Are you an introverted exerciser or an extroverted exerciser?

We all know what introverts and extroverts are like, right?

Extroverts are like:


And introverts are like:

Introvert-vs-Extrovert (1)

And then there’s me who’s like:

like a cat

But does that affect the way we exercise? I think yes!

If you’re an introvert it means you get your strength and energy from alone time, while extroverts get their strength and energy from people time. And since strength and energy are a huge part of exercising, it only seems natural that one would have an affect on the other.

This is a 2-part psychology series, the first being the introverted list, while next week, it’s the extroverted list.

Get psyched, psych fans.

Top 8 Signs You’re an Introverted Exerciser

8. Your general theory on gyms is that they are for exercising your muscles, not your mouth.

7. If someone spots you awkwardly using a weight machine, and they take it upon themselves to give you friendly pointers, you take it upon yourself to call security.

6. Even though you attend exercise classes, the most interaction anyone has ever gotten out of you is an “oh sorry” after you accidentally hit them with your mat.

5. Any big organized group exercise activity for adults that has the general tagline of “Come join! Get fit! Make friends!” makes you sleepy.

4. Your ideal tennis partner is yourself.

3. When a group of your friends are getting together to do some form of exercise, you decline by claiming you “have other plans,” and then you secretly do a workout on your own.

2. When someone asks if you want to start running together you panic and tell them you just quit running.

1. Most people work out as a way to de-stress and bond with people after a day of work, while you work out as a way to de-stress after a day of being around people.


Are you more introverted or extroverted?

Does it affect the way you work out?

So, it was really windy during my walk to work this morning. Don’t worry, my hair still looks great.

tommy boy

As most of you know, I live in Boston (Go Sox!). And I love living in Boston (Go Pats!) for several reasons, one of them being that I don’t need a car. First of all, when I’m behind the wheel I’m a menace to the road and will freely admit that. Second of all, I LOVE walking everywhere. Walking is sort of my work-out-without-actually-working-out workout.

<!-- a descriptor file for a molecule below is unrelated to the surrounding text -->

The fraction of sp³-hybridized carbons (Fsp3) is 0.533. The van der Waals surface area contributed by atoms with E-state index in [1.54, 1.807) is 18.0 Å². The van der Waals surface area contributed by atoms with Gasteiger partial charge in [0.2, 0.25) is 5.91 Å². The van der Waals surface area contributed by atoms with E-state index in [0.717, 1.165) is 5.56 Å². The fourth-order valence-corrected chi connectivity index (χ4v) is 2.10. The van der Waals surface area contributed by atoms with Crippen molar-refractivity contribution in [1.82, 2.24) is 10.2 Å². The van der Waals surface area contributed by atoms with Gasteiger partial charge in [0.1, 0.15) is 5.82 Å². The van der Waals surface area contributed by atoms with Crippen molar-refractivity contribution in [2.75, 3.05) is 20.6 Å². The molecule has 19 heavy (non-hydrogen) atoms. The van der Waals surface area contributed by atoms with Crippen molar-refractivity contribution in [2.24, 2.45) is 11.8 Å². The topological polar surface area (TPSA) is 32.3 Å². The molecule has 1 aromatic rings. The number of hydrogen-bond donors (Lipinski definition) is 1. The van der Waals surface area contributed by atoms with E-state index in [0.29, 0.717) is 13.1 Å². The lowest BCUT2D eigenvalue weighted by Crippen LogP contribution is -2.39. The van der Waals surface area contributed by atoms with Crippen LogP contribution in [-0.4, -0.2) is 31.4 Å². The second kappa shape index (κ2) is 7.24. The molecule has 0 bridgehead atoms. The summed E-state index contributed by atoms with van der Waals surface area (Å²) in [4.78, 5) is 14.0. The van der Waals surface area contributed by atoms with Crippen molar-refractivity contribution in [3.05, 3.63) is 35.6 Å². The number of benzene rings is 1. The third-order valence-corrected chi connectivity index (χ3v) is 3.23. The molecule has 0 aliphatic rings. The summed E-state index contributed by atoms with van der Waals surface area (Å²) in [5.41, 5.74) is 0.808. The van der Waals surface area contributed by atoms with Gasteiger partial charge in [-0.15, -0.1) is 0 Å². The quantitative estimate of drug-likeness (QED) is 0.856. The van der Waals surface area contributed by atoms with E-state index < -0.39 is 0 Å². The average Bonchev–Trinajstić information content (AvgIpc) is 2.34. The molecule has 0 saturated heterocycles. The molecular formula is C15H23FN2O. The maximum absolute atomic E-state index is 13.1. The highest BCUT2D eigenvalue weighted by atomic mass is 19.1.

lion king

For example, I walk to and from work every day (unless it’s apocolypting outside, which happened a few times this winter). It’s a mile each way, so even if I do absolutely nothing else that day, at least I have 2 miles under my belt. Plus the Whole Foods I go to is located a mile from my work and a mile from my home (literally forming a triangle between the three) so if I go there after work- bam- that’s 3 miles that day. I love it. I pop my ear buds in, whip on some shades, turn up the cool jams and I’m on my way.


Confession: I have been known to start strutting when a song I like comes on, but INEVITABLY I will trip. I will trip over an uneven sidewalk, a curb, my own feet, whatever. Seriously. I can not strut to music without tripping. Is there a support group for this? Maybe I need to start lifting my knees higher or something.


I’ll work on it.

The other great thing about Boston (Go Bruins!) is the wind factor. Whomever dubbed Chicago the windy city, obviously never visited Boston (Go Celtics!). Granted, it is not that favorable of a quality in the winter, nor on days like today when my hair looks like someone took a vacuum to the top of my head, but in the warmer months that breeze is divine.

Without it, after walking everywhere I would be a sweaty mess, especially when I’m doing that fast walk/jog thing that I do when I’m running late (or being followed by the Boston Common landscaping truck). And nobody likes to be a sweaty mess when they roll into the office.


Anyhoozle, my point is: walking is good. If you don’t live in a location where walking as a means of transportation is logical, go for a walk around the block. People tend to overlook walks because our mentality seems to be, ‘well, if I’m not in the mood to run then I’m not going to do anything.’ However, a walk can be just as beneficial – and God knows more enjoyable- as a run for relieving stress, trimming down, giving your joints a break, lowering cholesterol/blood pressure and releasing all those happy endorphins we love so much.

I’m not advocating replacing jogging with walking. Not at all. In fact quite the opposite. Keep running, Forrest, keep running. I’m just saying, finding a way to work in a low impact workout is a great habit to get into.